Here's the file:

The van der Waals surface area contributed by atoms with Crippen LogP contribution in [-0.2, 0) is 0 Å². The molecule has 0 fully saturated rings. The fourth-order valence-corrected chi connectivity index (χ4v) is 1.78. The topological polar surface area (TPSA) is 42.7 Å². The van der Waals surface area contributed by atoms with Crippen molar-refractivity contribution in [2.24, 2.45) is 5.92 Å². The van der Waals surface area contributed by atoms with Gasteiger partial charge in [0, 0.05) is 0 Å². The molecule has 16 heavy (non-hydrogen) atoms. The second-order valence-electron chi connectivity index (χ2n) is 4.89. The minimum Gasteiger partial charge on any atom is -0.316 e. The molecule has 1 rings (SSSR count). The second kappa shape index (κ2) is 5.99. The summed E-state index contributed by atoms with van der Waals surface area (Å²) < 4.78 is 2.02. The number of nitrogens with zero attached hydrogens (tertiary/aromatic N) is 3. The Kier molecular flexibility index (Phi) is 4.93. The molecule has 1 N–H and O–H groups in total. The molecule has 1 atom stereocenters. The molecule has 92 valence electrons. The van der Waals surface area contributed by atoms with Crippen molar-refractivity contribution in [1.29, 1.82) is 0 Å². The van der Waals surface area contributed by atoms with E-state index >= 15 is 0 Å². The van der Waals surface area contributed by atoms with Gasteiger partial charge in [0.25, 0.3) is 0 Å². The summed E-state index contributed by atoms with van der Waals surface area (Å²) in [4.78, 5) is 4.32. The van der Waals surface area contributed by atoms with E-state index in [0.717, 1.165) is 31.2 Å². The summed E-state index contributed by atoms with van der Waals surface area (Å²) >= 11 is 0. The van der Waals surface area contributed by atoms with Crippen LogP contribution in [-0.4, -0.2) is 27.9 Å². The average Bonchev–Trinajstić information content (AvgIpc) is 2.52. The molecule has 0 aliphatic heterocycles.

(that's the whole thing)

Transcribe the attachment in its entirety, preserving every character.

The van der Waals surface area contributed by atoms with Crippen LogP contribution in [-0.2, 0) is 0 Å². The molecule has 0 fully saturated rings. The fourth-order valence-corrected chi connectivity index (χ4v) is 1.78. The topological polar surface area (TPSA) is 42.7 Å². The van der Waals surface area contributed by atoms with Crippen molar-refractivity contribution in [2.24, 2.45) is 5.92 Å². The van der Waals surface area contributed by atoms with Gasteiger partial charge in [0, 0.05) is 0 Å². The molecule has 16 heavy (non-hydrogen) atoms. The second-order valence-electron chi connectivity index (χ2n) is 4.89. The minimum Gasteiger partial charge on any atom is -0.316 e. The molecule has 1 rings (SSSR count). The second kappa shape index (κ2) is 5.99. The summed E-state index contributed by atoms with van der Waals surface area (Å²) < 4.78 is 2.02. The number of nitrogens with zero attached hydrogens (tertiary/aromatic N) is 3. The Kier molecular flexibility index (Phi) is 4.93. The molecule has 1 N–H and O–H groups in total. The molecule has 1 atom stereocenters. The molecule has 92 valence electrons. The van der Waals surface area contributed by atoms with Crippen molar-refractivity contribution in [1.29, 1.82) is 0 Å². The van der Waals surface area contributed by atoms with E-state index >= 15 is 0 Å². The van der Waals surface area contributed by atoms with Gasteiger partial charge in [0.25, 0.3) is 0 Å². The summed E-state index contributed by atoms with van der Waals surface area (Å²) in [4.78, 5) is 4.32. The van der Waals surface area contributed by atoms with E-state index in [0.717, 1.165) is 31.2 Å². The summed E-state index contributed by atoms with van der Waals surface area (Å²) >= 11 is 0. The van der Waals surface area contributed by atoms with Crippen LogP contribution in [-0.4, -0.2) is 27.9 Å². The average Bonchev–Trinajstić information content (AvgIpc) is 2.52. The molecule has 0 aliphatic heterocycles.